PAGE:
IF DATEPART(day,CURRENT_TIMESTAMP)= 1 /* First of the month */
BEGIN
  EXECUTE msdb.dbo.sp_update_job
    @job_name = 'Daily ETL Master',
    @enabled = 1
END
ELSE 
BEGIN
  EXECUTE msdb.dbo.sp_update_job
    @job_name = 'Daily ETL Master',
    @enabled = 0
END

Thanks for reading.

-David.

Shrink Is A Four Letter Word

Recently, I’ve been noticing some large-scale log growth on some of my developer SQL servers, which has been causing them to run out of disk space. Though shrinking files is almost universally a bad idea, there is a time and a place for doing so provided the ramifications of shrinking are understood. Needing to shrink a log file indicates that either we’re operating on more data than we expected, or operating inefficiently. Either way, it’s almost always the result of unplanned circumstances.  Under such circumstances, you can’t always use the option you want to. Sometimes you have to do something regrettable.

When *NOT* to shrink:

  • When the growth happens in a Data file. Shrinking is going to rob you of free space required for index maintenance, not to mention fragmenting the hell out of your existing indexes, making them near useless.
  • When the growth is in TempDB.  It can cause corruption. Either add TempDB files, or kill the transaction and recreate tempdb. You’ll need to restart SQL Server for that, and killing said transaction that big may cause a very long rollback. You’ve been warned.
  • As part of regular maintenance.  If your log files are growing repeatedly, then they’re trying to get to the size they need to be in order to handle your workload. Why are you shrinking them? What do you have against them? They have dreams, too…  Fix the workload, not the log files.

Alternatives to shrinking:

When to shrink. I can only think of two situations off the top of my head

  • Under an emergency where other workloads on the same disk are affected and there’s no additional disk elsewhere for another log file.
  • When a database is being archived / retired, and will be set to read-only. Even in that case, you wouldn’t just shrink the DB. See Retiring a Database.

Benefits to shrinking:

  • Free disk space.
  • That’s about it.

Caveats to shrinking:

  • Massive performance hit during re-growth, as all transactions must be suspended.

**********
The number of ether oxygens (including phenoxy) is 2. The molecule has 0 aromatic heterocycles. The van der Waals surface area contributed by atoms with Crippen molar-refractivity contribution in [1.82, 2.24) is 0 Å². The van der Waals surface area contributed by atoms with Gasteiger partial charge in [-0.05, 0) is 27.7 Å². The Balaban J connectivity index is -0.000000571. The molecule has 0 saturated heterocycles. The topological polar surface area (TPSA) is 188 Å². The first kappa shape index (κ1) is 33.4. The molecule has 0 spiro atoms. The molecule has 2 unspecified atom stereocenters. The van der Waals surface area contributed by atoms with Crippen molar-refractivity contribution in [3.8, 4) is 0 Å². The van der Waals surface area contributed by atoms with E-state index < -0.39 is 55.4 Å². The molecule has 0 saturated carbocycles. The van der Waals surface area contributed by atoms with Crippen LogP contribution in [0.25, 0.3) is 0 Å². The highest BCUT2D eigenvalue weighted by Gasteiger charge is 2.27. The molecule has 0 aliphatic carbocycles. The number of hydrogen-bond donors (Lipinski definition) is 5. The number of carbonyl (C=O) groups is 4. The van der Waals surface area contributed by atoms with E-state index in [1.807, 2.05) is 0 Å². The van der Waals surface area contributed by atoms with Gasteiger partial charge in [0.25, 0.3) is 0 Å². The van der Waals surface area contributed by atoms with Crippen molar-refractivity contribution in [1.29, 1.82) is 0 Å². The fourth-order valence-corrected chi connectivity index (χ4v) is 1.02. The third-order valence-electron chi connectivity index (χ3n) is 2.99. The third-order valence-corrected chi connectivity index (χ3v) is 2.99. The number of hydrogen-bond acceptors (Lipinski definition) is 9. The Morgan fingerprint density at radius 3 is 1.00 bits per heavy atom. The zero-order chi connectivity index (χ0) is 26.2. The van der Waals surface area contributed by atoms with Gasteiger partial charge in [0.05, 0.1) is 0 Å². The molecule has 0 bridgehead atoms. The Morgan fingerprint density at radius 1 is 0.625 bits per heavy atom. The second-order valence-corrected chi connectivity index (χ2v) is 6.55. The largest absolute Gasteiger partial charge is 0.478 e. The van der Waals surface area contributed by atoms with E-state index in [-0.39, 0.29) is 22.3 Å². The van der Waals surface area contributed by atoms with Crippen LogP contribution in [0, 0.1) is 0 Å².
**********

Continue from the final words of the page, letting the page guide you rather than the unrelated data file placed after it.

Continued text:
• Massive performance hit due to file fragmentation on re-growth.
  • Massive performance hit due to internal fragmentation on shrink.
  • Massive perfor…. You get the idea.

So really, we want to avoid shrinking log files wherever possible. The best way to avoid shrinking is to properly size files to begin with.   Make sure you have enough room for your transactions to run. If you have large transactions or volumes of data to work with, one good way to avoid file growth is to batch large transactions into smaller groups. i.e. Instead of inserting 5M rows, insert 100k rows at a time, 50 times.  This can actually be faster than a single large insert, as you’re not stuck waiting for the log file to grow to accommodate 5M records.

Some growth may still occur since, let’s face it, we have a lot of data to work with. What we want to avoid is large, recurring growth. Remember that when the log file must grow, all transactions are suspended.  If you are only growing slightly, that may not be a problem, but when you have 100GB of growth, that’s going to stop you in your tracks for the duration of the growth.

If you must shrink a log file due to uncontrolled or unexpected growth, you can use the SHRINKFILE command, but with one caveat – I would recommend shrinking the file by half instead of to its smallest size.  This way, future growth may be avoided while queries are tuned to use less log space.   For example, if a log were to grow to 40GB, after averaging a size of 2GB, I would shrink the log to 20GB, like this:

USE <DatabaseName>;
DBCC SHRINKFILE(<file ID>,<target size>);

Example:

USE BigLogDB;
DBCC SHRINKFILE(2,20000);

2 is the ID of the log file for most databases.  You can use sp_helpfile on a database to check that.  20000 is the target size, which is always in MB. Shrinking requires sysadmin or diskadmin permissions, which some developers do have.  I can also assist you with these tasks as needed.  Another advantage to this is that it gives us an idea of how large the production log files will need to be to accommodate new SQL code.

Also, I would like to stress that shrinking is used as a temporary fix, not as a workaround, and *never* as part of regular maintenance. If you have a job on a server that is regularly shrinking log files, then you either need more disk space or smaller transactions. Regular shrinking is a sign that something bad is going on. Also, while shrinking can be considered on log files, it is almost never a good idea to shrink a data file.  Avoid using SHRINKDATABASE.

Thanks for reading.
-David.